Watching the interview with Kim Dotcom on Campbell live the other night, it was an interesting view to hear his point of view.
If we assume that he was telling the truth about the key facts, then this will be an interesting case to follow:
Kim Dotcom is accused of copyright piracy, or aiding copyright piracy. In practise, Kim Dotcom provides a simple technical solution. With MegaUpload, you can upload a file to their servers, create a private link, and then share that link with your friends. The intended purpose of this is to share large files which are too large for email attachments.
There is nothing technically illegal about what their service was. However, anyone can upload a file containing copyrighted material, and share the link far and wide with friends. In this case, is the copyright infringer the person who uploaded the file, the person or people who downloaded the file, the service provider who unknowingly stored the file on their servers, the ISP who allowed the file to be uploaded or the ISP(s) who allowed the file to be downloaded? Consider that ISP's might also cache files, which creates a storage and publishing issue.
Let's make another example. When someone sends illegal drugs through the post, do we blame NZ Post?
Or another example involving ISP's. Most of the internet traffic these days is typically illegally downloaded music, movies and porn.
Kim Dotcom claims that MegaUpload servers dealt with thousands of transactions a second. Is it reasonable to expect a file sharing service provider to manually check every link? Would it be more reasonable to let copyright owners do their own checking, and give them a login to immediately delete any link on the system that they know about. After all, every link would have a unique reference, and if the copyright owner knows of a link, it could be a relatively simple feature to let them delete those links in a 24/7 capacity.
There are laws which state that the responsibility of an ISP is limited to removing illegal content as soon as it is bought to their attention. Kim Dotcom claims they acted responsibly providing the auto delete service above, and responding in a swift fashion to any other complaints. It would seem that they have broken no law.
Kim Dotcom raises another point, no one has sued them. It seems strange that no one has. It also seems odd that Kim Dotcom had squads of police knocking on his door in the middle of the night, for a matter that seems to be more of a commercial issue, when another recent case involving the "switched on gardener" allowed them to trade until such time as the court ordered them to be shut down.
Consider also that it will take several months before Kim Dotcom goes to trial. In the meanwhile, he is innocent until proven guilty. He is entitled to live in his home and cover expenses, these expenses will be recovered from the assets confiscated, and at the rate that Kim Dotcom spends money, there may be few assets left by the time this goes to trial.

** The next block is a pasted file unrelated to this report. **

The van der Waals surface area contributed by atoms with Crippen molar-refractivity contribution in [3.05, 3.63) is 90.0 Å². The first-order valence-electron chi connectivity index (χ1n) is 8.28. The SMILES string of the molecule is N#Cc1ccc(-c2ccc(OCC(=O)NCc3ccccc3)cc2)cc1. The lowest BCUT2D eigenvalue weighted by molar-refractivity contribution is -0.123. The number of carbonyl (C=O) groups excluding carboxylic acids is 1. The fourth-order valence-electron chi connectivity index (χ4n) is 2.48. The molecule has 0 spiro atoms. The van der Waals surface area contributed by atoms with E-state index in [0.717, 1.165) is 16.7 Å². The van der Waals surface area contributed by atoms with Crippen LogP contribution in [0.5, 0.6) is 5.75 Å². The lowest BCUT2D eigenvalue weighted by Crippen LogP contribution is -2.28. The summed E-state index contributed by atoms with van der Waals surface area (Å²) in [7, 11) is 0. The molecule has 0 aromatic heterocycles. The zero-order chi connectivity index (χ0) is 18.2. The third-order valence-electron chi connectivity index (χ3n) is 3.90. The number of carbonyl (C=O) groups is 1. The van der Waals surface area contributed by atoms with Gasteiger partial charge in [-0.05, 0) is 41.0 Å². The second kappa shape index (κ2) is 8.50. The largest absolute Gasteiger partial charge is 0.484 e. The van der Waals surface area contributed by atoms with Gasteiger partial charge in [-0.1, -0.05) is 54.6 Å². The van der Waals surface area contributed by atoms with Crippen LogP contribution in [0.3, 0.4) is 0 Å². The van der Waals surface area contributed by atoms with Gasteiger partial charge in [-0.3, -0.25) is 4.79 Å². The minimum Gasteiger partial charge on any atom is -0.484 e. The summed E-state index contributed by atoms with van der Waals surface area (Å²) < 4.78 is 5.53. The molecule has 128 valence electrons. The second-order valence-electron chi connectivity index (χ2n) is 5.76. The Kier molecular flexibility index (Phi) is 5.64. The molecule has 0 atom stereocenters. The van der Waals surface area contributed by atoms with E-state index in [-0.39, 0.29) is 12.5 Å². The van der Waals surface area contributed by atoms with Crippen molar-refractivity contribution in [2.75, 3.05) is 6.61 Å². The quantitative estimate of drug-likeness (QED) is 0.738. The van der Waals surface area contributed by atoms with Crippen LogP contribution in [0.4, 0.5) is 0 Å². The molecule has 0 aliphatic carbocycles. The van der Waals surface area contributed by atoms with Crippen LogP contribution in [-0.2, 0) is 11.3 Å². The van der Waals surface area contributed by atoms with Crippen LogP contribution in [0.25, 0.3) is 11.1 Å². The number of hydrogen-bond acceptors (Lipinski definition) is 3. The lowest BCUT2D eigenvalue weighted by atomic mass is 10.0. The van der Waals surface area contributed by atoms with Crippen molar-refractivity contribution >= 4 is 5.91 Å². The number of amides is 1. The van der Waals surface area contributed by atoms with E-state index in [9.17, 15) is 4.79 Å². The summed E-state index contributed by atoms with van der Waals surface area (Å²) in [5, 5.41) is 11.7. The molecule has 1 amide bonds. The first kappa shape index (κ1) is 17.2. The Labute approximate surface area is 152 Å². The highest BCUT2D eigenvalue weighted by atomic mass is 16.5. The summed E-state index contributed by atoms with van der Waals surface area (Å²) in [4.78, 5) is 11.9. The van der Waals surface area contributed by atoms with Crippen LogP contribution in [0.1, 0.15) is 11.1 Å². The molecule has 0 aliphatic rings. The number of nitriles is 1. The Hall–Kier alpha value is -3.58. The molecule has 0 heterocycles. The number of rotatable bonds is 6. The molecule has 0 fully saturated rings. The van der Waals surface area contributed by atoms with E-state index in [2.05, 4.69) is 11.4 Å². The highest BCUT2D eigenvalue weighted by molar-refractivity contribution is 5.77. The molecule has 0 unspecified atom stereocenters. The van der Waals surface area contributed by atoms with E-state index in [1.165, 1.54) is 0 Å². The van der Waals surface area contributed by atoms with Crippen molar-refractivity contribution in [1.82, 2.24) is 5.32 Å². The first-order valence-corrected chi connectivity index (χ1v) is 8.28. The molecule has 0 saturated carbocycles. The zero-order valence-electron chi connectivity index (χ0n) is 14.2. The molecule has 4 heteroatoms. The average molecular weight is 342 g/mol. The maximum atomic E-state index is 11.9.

The only failing that Kim Dotcom has, is that he has made alot of money from providing a service which is widely used for copyright piracy. Their service is free, but you can pay for faster download speeds. The target audience who would want faster download speeds, are those who want to watch new "movies" every night, or download alot of "music". It is in this regard only, that it is clear his money has mainly been made off the backs of content providers. However, this is not a matter which needs police envolvement. I don't believe my tax payers money should be spent prosecuting Kim Dotcom. If the movie producers have a strong case, then they can fund their own battles, and make it a civil matter. It may end up being that they can legally recoup the money, or seek a share in the proceeds. Even if he leaves the country, those content providers could petition the government in his absense, to block his web address.
He could of course start up another service by another name, but then that raises another key issue in Dotcoms defence, he hasn't done anything anyone else isn't doing. Technically, there is little difference between some of the file sharing and video watching services of Google, Apple, Youtube, Microsoft, and many other services very identical to MegaUpload, such as RapidShare. Many of those companies have been involved in legal disputes over copyright, but none of them have had their CEO's taken to prison for several days.
Another argument he makes is that there would be less of a need for people to share illegally copied movies/tv, if those movies/tv were released internationally at the same time, thus allowing all views to see the original legal content at the same time as everyone else, so that they can all participate in conversations online. Consider the issue of belonging to a forum for a favourite TV show when NZ is a season or 6 months behind. Such a change in the world would allow content producers to solve their own piracy issues.
I'm not saying Kim Dotcom is a good guy, nor innocent, nor am I saying he should not be sued, but I am saying that we should not be wasting our police and justice system resources on this man, and especially should not be impinging on his civil rights to be treated fairly by our police and justice system.
Posted: Tuesday 6 March 2012